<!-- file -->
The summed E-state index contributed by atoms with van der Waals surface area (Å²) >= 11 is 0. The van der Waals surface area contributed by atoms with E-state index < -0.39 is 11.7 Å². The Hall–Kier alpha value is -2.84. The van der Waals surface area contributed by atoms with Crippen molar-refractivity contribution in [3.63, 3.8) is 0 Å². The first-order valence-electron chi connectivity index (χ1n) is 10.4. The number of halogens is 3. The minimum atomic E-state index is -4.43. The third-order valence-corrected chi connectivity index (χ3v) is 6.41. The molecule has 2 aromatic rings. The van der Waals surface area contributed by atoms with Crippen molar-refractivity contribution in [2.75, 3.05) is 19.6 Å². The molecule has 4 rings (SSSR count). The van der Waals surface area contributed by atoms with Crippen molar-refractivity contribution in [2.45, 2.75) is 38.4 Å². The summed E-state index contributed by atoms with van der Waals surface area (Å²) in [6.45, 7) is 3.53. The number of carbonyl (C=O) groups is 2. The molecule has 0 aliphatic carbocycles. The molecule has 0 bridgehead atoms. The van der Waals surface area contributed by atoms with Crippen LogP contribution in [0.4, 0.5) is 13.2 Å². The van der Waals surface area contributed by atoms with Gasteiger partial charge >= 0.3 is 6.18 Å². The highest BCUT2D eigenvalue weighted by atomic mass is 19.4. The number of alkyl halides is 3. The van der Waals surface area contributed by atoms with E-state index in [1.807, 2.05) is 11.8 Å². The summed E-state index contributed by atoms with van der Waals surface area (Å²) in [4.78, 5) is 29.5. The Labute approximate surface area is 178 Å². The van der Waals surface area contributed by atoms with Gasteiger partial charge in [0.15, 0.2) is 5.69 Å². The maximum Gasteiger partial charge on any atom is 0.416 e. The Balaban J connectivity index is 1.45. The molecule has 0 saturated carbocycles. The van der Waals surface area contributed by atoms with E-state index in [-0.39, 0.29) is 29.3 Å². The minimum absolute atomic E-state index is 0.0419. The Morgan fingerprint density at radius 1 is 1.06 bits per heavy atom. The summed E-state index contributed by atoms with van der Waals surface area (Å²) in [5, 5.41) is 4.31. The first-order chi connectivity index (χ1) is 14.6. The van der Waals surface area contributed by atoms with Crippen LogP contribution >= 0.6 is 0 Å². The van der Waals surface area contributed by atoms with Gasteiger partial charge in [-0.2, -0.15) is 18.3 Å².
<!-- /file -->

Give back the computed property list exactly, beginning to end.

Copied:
The summed E-state index contributed by atoms with van der Waals surface area (Å²) >= 11 is 0. The van der Waals surface area contributed by atoms with E-state index < -0.39 is 11.7 Å². The Hall–Kier alpha value is -2.84. The van der Waals surface area contributed by atoms with Crippen molar-refractivity contribution in [3.63, 3.8) is 0 Å². The first-order valence-electron chi connectivity index (χ1n) is 10.4. The number of halogens is 3. The minimum atomic E-state index is -4.43. The third-order valence-corrected chi connectivity index (χ3v) is 6.41. The molecule has 2 aromatic rings. The van der Waals surface area contributed by atoms with Crippen molar-refractivity contribution in [2.75, 3.05) is 19.6 Å². The molecule has 4 rings (SSSR count). The van der Waals surface area contributed by atoms with Crippen molar-refractivity contribution in [2.45, 2.75) is 38.4 Å². The summed E-state index contributed by atoms with van der Waals surface area (Å²) in [6.45, 7) is 3.53. The number of carbonyl (C=O) groups is 2. The molecule has 0 aliphatic carbocycles. The molecule has 0 bridgehead atoms. The van der Waals surface area contributed by atoms with Crippen LogP contribution in [0.4, 0.5) is 13.2 Å². The van der Waals surface area contributed by atoms with Gasteiger partial charge >= 0.3 is 6.18 Å². The highest BCUT2D eigenvalue weighted by atomic mass is 19.4. The number of alkyl halides is 3. The van der Waals surface area contributed by atoms with E-state index in [1.807, 2.05) is 11.8 Å². The summed E-state index contributed by atoms with van der Waals surface area (Å²) in [4.78, 5) is 29.5. The Labute approximate surface area is 178 Å². The van der Waals surface area contributed by atoms with Gasteiger partial charge in [0.15, 0.2) is 5.69 Å². The maximum Gasteiger partial charge on any atom is 0.416 e. The Balaban J connectivity index is 1.45. The molecule has 0 saturated carbocycles. The van der Waals surface area contributed by atoms with E-state index in [-0.39, 0.29) is 29.3 Å². The minimum absolute atomic E-state index is 0.0419. The Morgan fingerprint density at radius 1 is 1.06 bits per heavy atom. The summed E-state index contributed by atoms with van der Waals surface area (Å²) in [5, 5.41) is 4.31. The first-order chi connectivity index (χ1) is 14.6. The van der Waals surface area contributed by atoms with Crippen LogP contribution >= 0.6 is 0 Å². The van der Waals surface area contributed by atoms with Gasteiger partial charge in [-0.2, -0.15) is 18.3 Å².